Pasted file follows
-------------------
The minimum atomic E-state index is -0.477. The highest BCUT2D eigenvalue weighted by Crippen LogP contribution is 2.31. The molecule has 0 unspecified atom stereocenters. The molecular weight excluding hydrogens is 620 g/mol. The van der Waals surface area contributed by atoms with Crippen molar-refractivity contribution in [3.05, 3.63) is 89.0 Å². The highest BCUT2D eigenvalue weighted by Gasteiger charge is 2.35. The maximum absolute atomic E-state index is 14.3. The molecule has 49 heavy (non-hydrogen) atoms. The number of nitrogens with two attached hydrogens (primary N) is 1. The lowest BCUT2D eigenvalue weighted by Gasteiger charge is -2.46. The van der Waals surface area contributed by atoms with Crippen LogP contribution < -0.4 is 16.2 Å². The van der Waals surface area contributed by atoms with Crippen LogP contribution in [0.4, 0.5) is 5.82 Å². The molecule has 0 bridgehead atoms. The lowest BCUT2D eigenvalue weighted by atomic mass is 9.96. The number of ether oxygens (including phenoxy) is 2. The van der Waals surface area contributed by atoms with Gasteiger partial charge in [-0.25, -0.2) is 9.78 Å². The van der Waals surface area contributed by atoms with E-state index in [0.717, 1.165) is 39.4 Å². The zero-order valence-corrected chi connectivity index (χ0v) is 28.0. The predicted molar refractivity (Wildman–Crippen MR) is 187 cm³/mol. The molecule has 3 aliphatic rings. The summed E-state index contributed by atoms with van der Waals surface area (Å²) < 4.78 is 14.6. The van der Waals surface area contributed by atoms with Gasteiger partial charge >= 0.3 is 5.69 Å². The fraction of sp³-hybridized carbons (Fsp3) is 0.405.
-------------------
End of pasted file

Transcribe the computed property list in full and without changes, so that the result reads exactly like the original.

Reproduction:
The minimum atomic E-state index is -0.477. The highest BCUT2D eigenvalue weighted by Crippen LogP contribution is 2.31. The molecule has 0 unspecified atom stereocenters. The molecular weight excluding hydrogens is 620 g/mol. The van der Waals surface area contributed by atoms with Crippen molar-refractivity contribution in [3.05, 3.63) is 89.0 Å². The highest BCUT2D eigenvalue weighted by Gasteiger charge is 2.35. The maximum absolute atomic E-state index is 14.3. The molecule has 49 heavy (non-hydrogen) atoms. The number of nitrogens with two attached hydrogens (primary N) is 1. The lowest BCUT2D eigenvalue weighted by Gasteiger charge is -2.46. The van der Waals surface area contributed by atoms with Crippen LogP contribution < -0.4 is 16.2 Å². The van der Waals surface area contributed by atoms with Crippen LogP contribution in [0.4, 0.5) is 5.82 Å². The molecule has 0 bridgehead atoms. The lowest BCUT2D eigenvalue weighted by atomic mass is 9.96. The number of ether oxygens (including phenoxy) is 2. The van der Waals surface area contributed by atoms with Gasteiger partial charge in [-0.25, -0.2) is 9.78 Å². The van der Waals surface area contributed by atoms with E-state index in [0.717, 1.165) is 39.4 Å². The zero-order valence-corrected chi connectivity index (χ0v) is 28.0. The predicted molar refractivity (Wildman–Crippen MR) is 187 cm³/mol. The molecule has 3 aliphatic rings. The summed E-state index contributed by atoms with van der Waals surface area (Å²) < 4.78 is 14.6. The van der Waals surface area contributed by atoms with Gasteiger partial charge >= 0.3 is 5.69 Å². The fraction of sp³-hybridized carbons (Fsp3) is 0.405.